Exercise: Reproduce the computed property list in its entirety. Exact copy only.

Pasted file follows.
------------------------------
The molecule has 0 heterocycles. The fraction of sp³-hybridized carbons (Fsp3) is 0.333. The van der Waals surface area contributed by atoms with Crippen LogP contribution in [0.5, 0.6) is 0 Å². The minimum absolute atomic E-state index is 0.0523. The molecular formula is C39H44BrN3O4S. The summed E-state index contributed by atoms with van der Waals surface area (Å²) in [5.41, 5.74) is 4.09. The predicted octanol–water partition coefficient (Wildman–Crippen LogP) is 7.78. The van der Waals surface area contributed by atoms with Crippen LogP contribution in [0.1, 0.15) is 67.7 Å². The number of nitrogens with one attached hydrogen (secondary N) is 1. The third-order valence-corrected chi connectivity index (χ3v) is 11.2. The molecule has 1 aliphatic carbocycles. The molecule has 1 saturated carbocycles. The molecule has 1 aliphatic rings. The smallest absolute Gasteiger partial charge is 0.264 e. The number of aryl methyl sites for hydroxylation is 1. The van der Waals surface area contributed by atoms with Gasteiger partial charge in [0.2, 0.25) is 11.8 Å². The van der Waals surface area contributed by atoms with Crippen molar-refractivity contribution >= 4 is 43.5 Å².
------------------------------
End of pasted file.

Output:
The molecule has 0 heterocycles. The fraction of sp³-hybridized carbons (Fsp3) is 0.333. The van der Waals surface area contributed by atoms with Crippen LogP contribution in [0.5, 0.6) is 0 Å². The minimum absolute atomic E-state index is 0.0523. The molecular formula is C39H44BrN3O4S. The summed E-state index contributed by atoms with van der Waals surface area (Å²) in [5.41, 5.74) is 4.09. The predicted octanol–water partition coefficient (Wildman–Crippen LogP) is 7.78. The van der Waals surface area contributed by atoms with Crippen LogP contribution in [0.1, 0.15) is 67.7 Å². The number of nitrogens with one attached hydrogen (secondary N) is 1. The third-order valence-corrected chi connectivity index (χ3v) is 11.2. The molecule has 1 aliphatic carbocycles. The molecule has 1 saturated carbocycles. The molecule has 1 aliphatic rings. The smallest absolute Gasteiger partial charge is 0.264 e. The number of aryl methyl sites for hydroxylation is 1. The van der Waals surface area contributed by atoms with Gasteiger partial charge in [0.2, 0.25) is 11.8 Å². The van der Waals surface area contributed by atoms with Crippen molar-refractivity contribution >= 4 is 43.5 Å².